n = length(qW)
require(quantreg)
model = rq(WmaxS ~ sst, data = GMI.df, tau = tau)
trend = coefficients(model)[2, ]
coef = summary(model, se = "iid")
```

```
## Warning: Solution may be nonunique
```

```
## Warning: Solution may be nonunique
```

```
ste = numeric()
for (i in 1:n) {
ste[i] = coef[[i]]$coefficients[2, 2]
}
```

Next use a local polynomial regression to model the trend as a change in intensity per \( ^\circ \) C and plot the results. The regression fit at intensity \( w \) is made using points in the neighborhood of \( w \) weighted inversely by their distance to \( w \). The neighborhood size is a constant of 75% of the points.

```
trend = trend/qW * 100
ste = ste/qW * 100
model2 = loess(trend ~ qW)
pp = predict(model2, se = TRUE)
xx = c(qW, rev(qW))
yy = c(pp$fit + 2 * pp$se.fit, rev(c(pp$fit - 2 * pp$se.fit)))
plot(qW, trend, pch = 20, ylim = c(-20, 30), xlab = "Intensity (m/s)", ylab = "Percent Change (per C)")
polygon(xx, yy, col = "gray", border = "gray")
for (i in 1:n) segments(qW[i], trend[i] - ste[i], qW[i], trend[i] + ste[i])
points(qW, trend, pch = 20)
lines(qW, fitted(model2), col = "red")
abline(h = 0, lty = 2)
```

Points are quantile regression coefficients of per cyclone maximum intensity on SST and the vertical bars are the standard errors. The red line is a local polynomial fit through the points and the gray band is the 95% confidence band around the predicted fit. There is little change in intensity for the weaker cyclones but there is a large, and for some quantiles, statistically significant upward trend in intensity for the stronger hurricanes.

Next you quantify the trend in SST over time using linear regression of SST on year.

```
model3 = lm(sst ~ Yr, data = SST.df)
model3$coef[2] * 100
```

```
## Yr
## 0.6788
```

The upward trend is 0.68\( ^\circ \) C per century, explaining 36% of the variation in July SST over the period of record. The magnitude of warming you find in the Gulf of Mexico is consistent with reports of between 0.4 and 1\( ^\circ \) C per century for warming of the tropical oceans (Deser et al. 2010).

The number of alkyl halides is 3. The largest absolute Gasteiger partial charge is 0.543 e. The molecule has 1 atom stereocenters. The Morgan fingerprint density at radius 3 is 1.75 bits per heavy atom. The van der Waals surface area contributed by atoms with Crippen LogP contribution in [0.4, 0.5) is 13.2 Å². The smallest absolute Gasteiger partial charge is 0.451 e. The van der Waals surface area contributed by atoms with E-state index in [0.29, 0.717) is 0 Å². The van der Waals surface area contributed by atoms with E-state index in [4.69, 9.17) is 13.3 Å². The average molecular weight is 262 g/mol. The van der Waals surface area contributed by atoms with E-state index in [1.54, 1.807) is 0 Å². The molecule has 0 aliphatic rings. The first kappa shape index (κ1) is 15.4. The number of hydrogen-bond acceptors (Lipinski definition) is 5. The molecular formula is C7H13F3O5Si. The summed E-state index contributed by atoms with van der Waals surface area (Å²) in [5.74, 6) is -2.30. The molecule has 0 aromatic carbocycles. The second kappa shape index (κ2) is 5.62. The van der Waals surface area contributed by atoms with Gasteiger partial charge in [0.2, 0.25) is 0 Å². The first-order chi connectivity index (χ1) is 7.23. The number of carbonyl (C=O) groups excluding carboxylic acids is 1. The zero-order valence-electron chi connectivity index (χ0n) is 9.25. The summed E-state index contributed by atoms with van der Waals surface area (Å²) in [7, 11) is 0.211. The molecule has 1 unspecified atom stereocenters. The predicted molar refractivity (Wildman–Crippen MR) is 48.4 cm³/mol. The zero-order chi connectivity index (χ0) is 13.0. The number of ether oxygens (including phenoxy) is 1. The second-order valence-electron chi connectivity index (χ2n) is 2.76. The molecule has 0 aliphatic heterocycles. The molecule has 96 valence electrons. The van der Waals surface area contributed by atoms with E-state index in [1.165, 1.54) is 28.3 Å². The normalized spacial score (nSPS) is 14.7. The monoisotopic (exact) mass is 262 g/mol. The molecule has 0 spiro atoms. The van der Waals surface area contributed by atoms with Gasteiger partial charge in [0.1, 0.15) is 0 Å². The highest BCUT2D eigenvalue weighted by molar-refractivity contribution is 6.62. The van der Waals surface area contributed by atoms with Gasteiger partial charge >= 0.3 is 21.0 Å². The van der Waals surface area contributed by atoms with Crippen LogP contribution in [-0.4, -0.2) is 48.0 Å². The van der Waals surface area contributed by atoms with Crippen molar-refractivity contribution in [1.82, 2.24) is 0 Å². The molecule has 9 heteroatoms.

Your estimate of the per \( ^\circ \) C SST increase in hurricane intensities (as a function quantile intensity) together with your estimate of the SST warming is used to estimate the increase in wind speeds for each hurricane in your catalogue.

You assume your catalogue is a representative sample of the frequency and intensity of future hurricanes, but that the strongest hurricanes will be stronger due to the additional warmth expected. The approach is similar to that used in (Mousavi et al. 2011) to estimate the potential impact of hurricane intensification and sea-level rise on coastal flooding.

The equation for increasing wind speeds \( w \) of hurricanes in your catalogue of hurricanes affecting EAFB is given by \[ w_{2110} = [1 + \Delta w(q) \cdot \Delta\hbox{SST}] \cdot w \] where \( w_{2110} \) is the wind speed one hundred years from now, \( \Delta w(q) \) is the fractional change in wind speed per degree change in SST as a function of the quantile speed (red curve), and \( \Delta \) SST is per century trend in SST. You certainly do not expect an extrapolation (linear or otherwise) to accurately represent the future but the method provides an estimate of what Gulf of Mexico hurricanes might look like, on average, during the 22nd century.

Additional cyclone vitals including radius to maximum winds, a wind decay parameter, and minimum central pressure need to be added to the catalogue of cyclones to make them useful for storm surge and wind-field components (Vickery et al. 2006) like those included in the U.S. Federal Emergency Management Agency (FEMA) HAZUS model.

Lacking evidence indicating these vitals will change in the future you use historical values. Otherwise you adopt a method similar to what you used above for cyclone intensity. In the end you have two cyclone catalogues, one representing the contemporary view and the other representing a view of the future; a view that is consistent with the current evidence and theory of cyclone intensity and which aligns with the consensus view on anthropogenic global warming.

This concludes your study of hurricane climatology using modern statistical methods. We trust your skills will help you make new reproduceable discoveries in the fascinating field of hurricane climate. Enjoy.